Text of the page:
Director of public prosecutions Alison Saunders to stand down
The director of public prosecutions in England and Wales, Alison Saunders, is to step down at the end of her five-year contract in October.
While at the Crown Prosecution Service she oversaw the successful prosecution of Stephen Lawrence's killers.
But recently she has faced criticism after several rape trials collapsed due to evidence not being disclosed.
Ms Saunders told BBC Radio 4's Today programme the service had improved during her tenure "despite cuts".
She said it had been her decision to leave the role and that criticism of her work at the CPS (Crown Prosecution Service) was "incredibly inaccurate" and "hugely insulting" to the service's staff.
The CPS faced criticism when, in December 2017, the trials of Isaac Itiary, who was accused of raping a child, and Liam Allan, both collapsed when new evidence came to light.
Police and prosecutors are expected to disclose evidence that could assist the defence case or undermine the prosecution's but these cases demonstrated that evidence was not being shared early enough.
It later emerged the number of prosecutions in England and Wales that had collapsed because of a failure to disclose evidence had increased by 70% in the previous two years.
- Review of rape cases over disclosure fears
- 'Justice system is working' after rape trials collapse
- Sex offence prosecutions at record high
Ms Saunders described issues with the disclosure regime as "extremely regrettable" and said the problems with disclosure were part of a "systemic failing across the justice system" which had been going on "for some years".
She said the job had been a "tremendous privilege" and she was "proud of everything the service has achieved" over the past five years.
Head of the civil service Sir Jeremy Heywood praised her leadership of the CPS.
Ms Saunders, who will move to multinational law firm Linklaters, had faced calls to resign in June 2015 when her decision not to prosecute Labour peer Lord Janner over claims of historical child sexual abuse was overturned by an independent QC.
The CPS had said there was enough evidence to merit prosecution but that it was not in the public interest to proceed against the former MP.
The ruling reversing that decision made Ms Saunders the first director of public prosecutions to have a major prosecuting decision reviewed and overturned.
A judge later ruled that Lord Janner was unfit to stand trial.
The peer's son, Daniel Janner - himself a criminal law QC - attacked the way the CPS dealt with his father's case and said Ms Saunders had been "an appalling DPP" who was "regarded by those in the legal profession as someone who wasn't up to the job".
By Clive Coleman, BBC legal correspondent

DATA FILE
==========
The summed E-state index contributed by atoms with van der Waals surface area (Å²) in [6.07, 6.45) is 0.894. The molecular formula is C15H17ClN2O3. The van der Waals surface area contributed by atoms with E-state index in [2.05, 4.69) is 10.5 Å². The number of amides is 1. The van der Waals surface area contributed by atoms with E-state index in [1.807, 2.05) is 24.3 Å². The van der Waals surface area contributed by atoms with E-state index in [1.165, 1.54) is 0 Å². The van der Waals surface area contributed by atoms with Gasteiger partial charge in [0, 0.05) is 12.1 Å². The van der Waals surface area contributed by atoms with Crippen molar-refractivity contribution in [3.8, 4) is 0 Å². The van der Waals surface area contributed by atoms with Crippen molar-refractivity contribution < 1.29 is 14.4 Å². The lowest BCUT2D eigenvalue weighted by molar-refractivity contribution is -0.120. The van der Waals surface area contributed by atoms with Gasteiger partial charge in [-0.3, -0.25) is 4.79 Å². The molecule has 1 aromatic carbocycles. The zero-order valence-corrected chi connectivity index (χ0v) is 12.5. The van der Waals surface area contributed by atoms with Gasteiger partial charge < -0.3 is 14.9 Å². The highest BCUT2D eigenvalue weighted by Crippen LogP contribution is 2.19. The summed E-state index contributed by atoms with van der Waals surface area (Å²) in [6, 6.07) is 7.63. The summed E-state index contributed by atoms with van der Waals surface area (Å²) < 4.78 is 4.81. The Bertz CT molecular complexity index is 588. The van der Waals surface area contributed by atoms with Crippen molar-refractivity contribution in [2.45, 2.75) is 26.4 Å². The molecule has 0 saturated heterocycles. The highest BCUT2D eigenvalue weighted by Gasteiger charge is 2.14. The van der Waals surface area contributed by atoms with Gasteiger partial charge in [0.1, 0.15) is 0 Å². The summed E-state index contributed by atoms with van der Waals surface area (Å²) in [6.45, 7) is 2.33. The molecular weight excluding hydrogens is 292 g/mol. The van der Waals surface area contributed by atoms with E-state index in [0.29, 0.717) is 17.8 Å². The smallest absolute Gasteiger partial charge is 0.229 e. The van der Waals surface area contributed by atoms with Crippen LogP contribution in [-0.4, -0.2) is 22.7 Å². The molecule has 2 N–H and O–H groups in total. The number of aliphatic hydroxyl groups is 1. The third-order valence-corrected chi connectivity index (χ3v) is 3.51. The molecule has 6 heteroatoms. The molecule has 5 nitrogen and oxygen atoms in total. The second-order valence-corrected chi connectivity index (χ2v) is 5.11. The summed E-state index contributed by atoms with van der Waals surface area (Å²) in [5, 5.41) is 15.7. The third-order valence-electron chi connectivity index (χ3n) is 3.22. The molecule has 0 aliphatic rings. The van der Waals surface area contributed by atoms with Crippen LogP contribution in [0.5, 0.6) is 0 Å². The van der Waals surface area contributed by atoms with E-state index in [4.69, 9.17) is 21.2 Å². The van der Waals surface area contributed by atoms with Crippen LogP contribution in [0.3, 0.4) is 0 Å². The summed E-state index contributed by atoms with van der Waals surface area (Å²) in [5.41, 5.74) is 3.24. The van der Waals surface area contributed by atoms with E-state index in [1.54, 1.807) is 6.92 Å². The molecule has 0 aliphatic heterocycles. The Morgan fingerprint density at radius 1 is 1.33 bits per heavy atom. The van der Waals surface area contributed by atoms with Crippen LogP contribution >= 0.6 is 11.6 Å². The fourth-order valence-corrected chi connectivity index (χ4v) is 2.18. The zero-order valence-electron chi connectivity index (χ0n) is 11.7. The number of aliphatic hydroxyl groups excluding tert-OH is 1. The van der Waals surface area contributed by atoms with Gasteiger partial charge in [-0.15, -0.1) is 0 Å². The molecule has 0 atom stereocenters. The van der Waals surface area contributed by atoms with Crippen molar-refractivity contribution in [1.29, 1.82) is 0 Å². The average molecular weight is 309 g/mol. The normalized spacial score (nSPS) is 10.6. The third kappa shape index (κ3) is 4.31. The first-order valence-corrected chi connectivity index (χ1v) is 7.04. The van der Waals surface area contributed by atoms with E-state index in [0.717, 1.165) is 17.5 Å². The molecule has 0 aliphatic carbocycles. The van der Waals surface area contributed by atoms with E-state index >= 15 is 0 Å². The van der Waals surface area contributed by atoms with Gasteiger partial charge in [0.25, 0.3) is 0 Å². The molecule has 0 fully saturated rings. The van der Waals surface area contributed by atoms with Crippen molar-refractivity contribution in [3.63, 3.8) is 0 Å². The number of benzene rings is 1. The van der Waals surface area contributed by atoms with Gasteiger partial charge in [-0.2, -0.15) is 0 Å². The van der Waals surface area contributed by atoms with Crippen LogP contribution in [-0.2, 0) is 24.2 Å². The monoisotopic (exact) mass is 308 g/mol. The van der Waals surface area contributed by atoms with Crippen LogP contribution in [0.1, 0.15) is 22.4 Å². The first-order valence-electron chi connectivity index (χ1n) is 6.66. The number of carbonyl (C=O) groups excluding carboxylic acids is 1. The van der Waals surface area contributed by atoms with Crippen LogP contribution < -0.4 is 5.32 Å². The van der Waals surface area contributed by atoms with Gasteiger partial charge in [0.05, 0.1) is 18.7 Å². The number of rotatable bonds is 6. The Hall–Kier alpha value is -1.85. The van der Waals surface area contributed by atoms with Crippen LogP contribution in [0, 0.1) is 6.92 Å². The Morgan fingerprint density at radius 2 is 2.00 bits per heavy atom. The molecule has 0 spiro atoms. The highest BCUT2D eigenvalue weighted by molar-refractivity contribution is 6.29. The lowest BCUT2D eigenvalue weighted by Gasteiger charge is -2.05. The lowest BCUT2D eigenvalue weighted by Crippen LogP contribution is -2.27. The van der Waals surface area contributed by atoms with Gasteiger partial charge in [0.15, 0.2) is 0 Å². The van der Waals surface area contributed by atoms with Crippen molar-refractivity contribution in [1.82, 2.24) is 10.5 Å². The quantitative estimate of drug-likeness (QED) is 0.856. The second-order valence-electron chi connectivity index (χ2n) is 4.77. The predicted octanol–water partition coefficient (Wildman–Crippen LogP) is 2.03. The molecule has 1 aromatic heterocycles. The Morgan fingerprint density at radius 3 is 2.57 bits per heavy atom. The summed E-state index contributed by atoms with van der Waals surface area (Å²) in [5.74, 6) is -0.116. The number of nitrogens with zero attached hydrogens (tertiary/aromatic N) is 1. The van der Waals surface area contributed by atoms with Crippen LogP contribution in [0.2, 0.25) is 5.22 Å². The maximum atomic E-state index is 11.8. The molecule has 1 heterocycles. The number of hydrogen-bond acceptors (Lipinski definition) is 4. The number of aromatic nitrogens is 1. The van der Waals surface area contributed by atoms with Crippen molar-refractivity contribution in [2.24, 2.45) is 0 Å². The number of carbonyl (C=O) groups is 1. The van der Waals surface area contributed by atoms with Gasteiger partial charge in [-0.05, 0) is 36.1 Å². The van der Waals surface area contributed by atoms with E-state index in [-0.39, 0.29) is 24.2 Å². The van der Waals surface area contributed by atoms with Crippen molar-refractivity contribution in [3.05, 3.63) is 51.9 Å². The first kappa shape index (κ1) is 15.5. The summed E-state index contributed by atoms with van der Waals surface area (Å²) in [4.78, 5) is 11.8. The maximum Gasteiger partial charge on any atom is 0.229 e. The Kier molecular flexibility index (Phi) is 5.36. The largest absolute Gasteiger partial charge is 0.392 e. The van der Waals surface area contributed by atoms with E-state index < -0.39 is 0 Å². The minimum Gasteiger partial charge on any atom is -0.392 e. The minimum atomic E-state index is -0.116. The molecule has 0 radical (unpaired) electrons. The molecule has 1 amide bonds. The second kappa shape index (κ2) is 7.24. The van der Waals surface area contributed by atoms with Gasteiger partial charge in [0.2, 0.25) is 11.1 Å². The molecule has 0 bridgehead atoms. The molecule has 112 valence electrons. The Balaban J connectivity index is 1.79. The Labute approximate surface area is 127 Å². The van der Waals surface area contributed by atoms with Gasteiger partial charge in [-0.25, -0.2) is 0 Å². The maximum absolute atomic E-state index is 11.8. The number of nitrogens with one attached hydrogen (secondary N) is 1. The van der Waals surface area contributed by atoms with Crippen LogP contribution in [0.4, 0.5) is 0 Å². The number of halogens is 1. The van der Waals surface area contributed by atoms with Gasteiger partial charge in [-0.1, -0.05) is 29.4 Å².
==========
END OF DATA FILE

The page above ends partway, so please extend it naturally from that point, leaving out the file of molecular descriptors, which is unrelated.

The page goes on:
Alison Saunders was dealt a tough hand as head of the Crown Prosecution Service. The service has sustained major cuts that undoubtedly affected the CPS's ability to carry out its role.
However, Ms Saunders' tenure has been dogged by controversies.
They included her being the first DPP to be overruled on a "victim right to review". She decided it was not in the public interest for the late Labour peer Lord Janner to stand trial for alleged sexual abuse because he was suffering from dementia. An independent QC disagreed.
There was bitter press criticism in the wake of the phone-hacking scandal when journalists were prosecuted for paying public officials for leaked information. Nine cases were dropped as the prosecution was scaled back and only one journalist was convicted following a jury trial, but that conviction was later quashed.
More recently a series of rape trials collapsed where the prosecution failed to disclose critical evidence to the defence. That has led to a review of all rape and serious sexual assault cases, and widespread claims of systemic prosecution failings on disclosure which is a fundamental principle of our fair trial system.
Ms Saunders joined the CPS as a barrister in 1986 rising to become director of public prosecutions in 2013.
It was as chief crown prosecutor for London in 2012 that she oversaw the successful prosecution of two men who killed Mr Lawrence.
The 18-year-old was stabbed to death in an unprovoked and racist attack as he waited at a bus stop in south-east London in 1993.
In the 2013 New Year Honours, she was appointed a Companion of the Order of the Bath for services to law and order for her work particularly after the 2011 London riots.
Announcing she would be stepping down, Attorney General Jeremy Wright thanked her for her service and called her an "accomplished CPS prosecutor whose successful record includes the prosecution of Stephen Lawrence's killers".
"I have no doubt that she'll be greatly missed within the organisation," he said, adding that recruitment for her successor would begin later this month.